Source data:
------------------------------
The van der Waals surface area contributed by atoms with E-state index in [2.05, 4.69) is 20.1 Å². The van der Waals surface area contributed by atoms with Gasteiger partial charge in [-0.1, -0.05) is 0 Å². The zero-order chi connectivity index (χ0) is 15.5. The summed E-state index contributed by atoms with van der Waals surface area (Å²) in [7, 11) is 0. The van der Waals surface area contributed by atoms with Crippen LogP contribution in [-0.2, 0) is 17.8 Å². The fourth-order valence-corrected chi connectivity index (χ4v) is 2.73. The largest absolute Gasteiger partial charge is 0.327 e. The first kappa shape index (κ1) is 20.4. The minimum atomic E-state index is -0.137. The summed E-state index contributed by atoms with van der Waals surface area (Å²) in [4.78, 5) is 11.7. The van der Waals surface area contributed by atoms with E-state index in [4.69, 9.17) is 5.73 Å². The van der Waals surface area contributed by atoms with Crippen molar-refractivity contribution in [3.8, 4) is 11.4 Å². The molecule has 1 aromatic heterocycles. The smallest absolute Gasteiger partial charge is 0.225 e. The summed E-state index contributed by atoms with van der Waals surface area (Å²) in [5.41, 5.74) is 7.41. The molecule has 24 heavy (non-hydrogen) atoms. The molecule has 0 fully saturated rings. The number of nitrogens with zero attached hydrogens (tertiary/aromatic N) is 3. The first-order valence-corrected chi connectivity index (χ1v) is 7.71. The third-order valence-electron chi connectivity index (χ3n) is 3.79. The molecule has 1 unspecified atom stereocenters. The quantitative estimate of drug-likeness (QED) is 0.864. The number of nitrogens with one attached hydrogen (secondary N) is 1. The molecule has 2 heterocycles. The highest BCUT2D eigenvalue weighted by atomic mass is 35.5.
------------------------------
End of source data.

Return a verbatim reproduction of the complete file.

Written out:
The van der Waals surface area contributed by atoms with E-state index in [2.05, 4.69) is 20.1 Å². The van der Waals surface area contributed by atoms with Gasteiger partial charge in [-0.1, -0.05) is 0 Å². The zero-order chi connectivity index (χ0) is 15.5. The summed E-state index contributed by atoms with van der Waals surface area (Å²) in [7, 11) is 0. The van der Waals surface area contributed by atoms with Crippen LogP contribution in [-0.2, 0) is 17.8 Å². The fourth-order valence-corrected chi connectivity index (χ4v) is 2.73. The largest absolute Gasteiger partial charge is 0.327 e. The first kappa shape index (κ1) is 20.4. The minimum atomic E-state index is -0.137. The summed E-state index contributed by atoms with van der Waals surface area (Å²) in [4.78, 5) is 11.7. The van der Waals surface area contributed by atoms with E-state index in [4.69, 9.17) is 5.73 Å². The van der Waals surface area contributed by atoms with Crippen molar-refractivity contribution in [3.8, 4) is 11.4 Å². The molecule has 1 aromatic heterocycles. The smallest absolute Gasteiger partial charge is 0.225 e. The summed E-state index contributed by atoms with van der Waals surface area (Å²) in [5.41, 5.74) is 7.41. The molecule has 24 heavy (non-hydrogen) atoms. The molecule has 0 fully saturated rings. The number of nitrogens with zero attached hydrogens (tertiary/aromatic N) is 3. The first-order valence-corrected chi connectivity index (χ1v) is 7.71. The third-order valence-electron chi connectivity index (χ3n) is 3.79. The molecule has 1 unspecified atom stereocenters. The quantitative estimate of drug-likeness (QED) is 0.864. The number of nitrogens with one attached hydrogen (secondary N) is 1. The molecule has 2 heterocycles. The highest BCUT2D eigenvalue weighted by atomic mass is 35.5.